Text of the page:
Daniel Gerrella

Contributor: Daniel Gerrella
www.emea.rlb.com/uk/
I’m the national PR, marketing and communications manager at Rider Levett Bucknall, a property firm specialising in cost consultancy, project management and advisory services.

I have also worked in agency, delivering property and professional services PR for a number of developers, law firms and accountancy practices.


Tip1 Have a strategy: When companies plan to expand or add a new product or service they map out exactly how they hope to achieve it within a specified time frame. PR shouldn’t be any different. Ask yourself some key questions: what are the objectives? What’s the measure of success? Who is your audience and how do you reach them? Plan where the stories are going to come from over the year. What are you working on? Flag company milestones, such as reports, financial results and anniversaries and look at what’s going on in the news that you can comment on (e.g. if you’re an accountant, plan what you are going to say around the budget).
Tip2 Have a consistent message: You should always know what you want to say. What’s the story? What are you trying to promote? Try not to get drawn on other detail and keep it focussed – it stops the story getting lost and will stop the journalist losing interest. It’s tempting to talk to the market about every service line at once, but it results in a confused message. Look at what you are doing that is different from your competitors and start there. Remember that PR is just one part of the marketing mix. It’s important that everything about the company fits together; your brand, website and marketing brochures should all look, feel and sound like they came from the same place.
Tip3 Get to know the media outlet you are targeting: This doesn’t mean getting friendly with a couple of journalists; it’s about knowing what kind of story is suitable for the publication, broadcaster or website. Your story should be interesting and relevant to the audience – if it isn’t, why should they print it? Ask yourself if it’s something you’d be interested in reading if it was from one of your competitors.
Tip4 Know your audience: If you are aiming for a very specific audience, try to reach them in as many ways as possible and ditch anything unrelated. Talk to the dedicated trade press because it’s where your audience will be looking. Think about whether there is a campaign thread. For example, if you want to attract graduates start making noise about your career prospects. Look for interesting angles - unusual internships, travel, training opportunities, perks and benefits available, award wins (who wouldn’t want to work for a top, award winning company). It doesn’t have to be all media focussed either – look at events, guest speaker opportunities and sponsorship options.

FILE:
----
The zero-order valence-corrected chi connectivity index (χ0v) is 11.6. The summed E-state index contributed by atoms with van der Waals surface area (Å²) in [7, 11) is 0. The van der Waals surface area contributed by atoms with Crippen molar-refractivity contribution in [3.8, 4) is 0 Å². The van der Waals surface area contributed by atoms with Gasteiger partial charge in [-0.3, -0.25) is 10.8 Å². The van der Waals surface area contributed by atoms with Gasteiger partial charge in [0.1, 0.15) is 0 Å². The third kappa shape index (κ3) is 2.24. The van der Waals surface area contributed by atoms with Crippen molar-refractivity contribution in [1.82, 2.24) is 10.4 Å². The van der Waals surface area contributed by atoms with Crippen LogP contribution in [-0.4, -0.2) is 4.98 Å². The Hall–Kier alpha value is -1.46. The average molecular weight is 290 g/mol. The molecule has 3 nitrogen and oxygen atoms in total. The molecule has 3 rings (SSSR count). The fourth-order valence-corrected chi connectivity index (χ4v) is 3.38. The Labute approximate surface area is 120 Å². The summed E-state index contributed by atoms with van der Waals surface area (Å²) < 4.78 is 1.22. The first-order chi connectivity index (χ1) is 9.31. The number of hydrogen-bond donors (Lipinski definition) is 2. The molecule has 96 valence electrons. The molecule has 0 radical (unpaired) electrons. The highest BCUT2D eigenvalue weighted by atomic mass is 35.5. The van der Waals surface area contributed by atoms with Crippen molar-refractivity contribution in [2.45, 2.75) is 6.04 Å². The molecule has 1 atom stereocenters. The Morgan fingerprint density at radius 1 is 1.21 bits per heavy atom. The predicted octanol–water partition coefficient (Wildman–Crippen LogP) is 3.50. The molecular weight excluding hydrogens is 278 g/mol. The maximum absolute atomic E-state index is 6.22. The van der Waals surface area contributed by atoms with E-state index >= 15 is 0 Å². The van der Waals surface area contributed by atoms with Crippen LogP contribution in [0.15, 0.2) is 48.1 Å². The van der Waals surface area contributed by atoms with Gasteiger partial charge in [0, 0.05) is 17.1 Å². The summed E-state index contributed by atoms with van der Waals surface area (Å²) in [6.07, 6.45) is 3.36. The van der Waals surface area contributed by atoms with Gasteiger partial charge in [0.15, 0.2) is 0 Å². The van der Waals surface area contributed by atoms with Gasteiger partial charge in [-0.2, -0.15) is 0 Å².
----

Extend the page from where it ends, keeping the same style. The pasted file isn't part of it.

Tip5 Don’t ignore new channels: It’s great when you open a magazine or newspaper to find your business name checked in the top story. People tend to like this kind of coverage because it feels more tangible. However, all too often, the value of online coverage is not fully appreciated or understood. It’s a cliché to say it, but the media landscape is changing and audiences are looking online. Web coverage has the benefit of reaching a wider audience and being timely and updateable. It can be archived and shared and stories can be packaged together in more interesting ways, with video, audio and social networking options all available, adding a new layer of interaction to news.
Tip6 But don’t focus all your efforts on new channels: The flipside to the above. This is particularly relevant with social media. There’s an element of the emperor’s new clothes here – not every company needs a Facebook or Twitter page. As with all business decisions, you should ask why you are doing it and what the value of it is. Personally, I think Linked In should be an easy choice (contacts network) for most businesses. Twitter works if you have something interesting to share (not inane chatter) and Facebook is great for the retail and leisure sector - not so much if you’re in construction or manufacturing…
Tip7 Leave the office: Encourage your team to get out and about to make their own contacts, speak to journalists directly and go to events and network. It stops your organisation being a faceless company and gets you recognised in your market.
Tip8 Be aware of timings: Journalists have deadlines. Be aware that if you miss them, you miss out and could risk damaging the relationship. Also bear in mind that it’s not a good idea to phone a journalist with a story or idea just before they’re about to go to print with the latest issue of their publication – they’ll be too busy to talk to you. Remember that online news is immediate, so make sure that you’re ok to release something as it can potentially go up straight away, which leads onto…
Tip9 Confidentiality: If you’re talking to the media make sure you know what you’re allowed to tell them. Be aware of confidentiality issues or stepping on someone else’s toes - is it your announcement to make and are there any embargoes in place?
Tip10 Be prepared for it not to work: Sometimes, your story or pitch won’t hit the right buttons with the journalist. They (rightly) have their own ideas about the pieces they’re pulling together and it’s important to recognise that other items of the day might take priority on the news agenda. There is no guarantee that everything will be printed and no right to coverage – sometimes good stories don’t make it. Also, be prepared to recognise that big news for your company might not be big news for everyone else.
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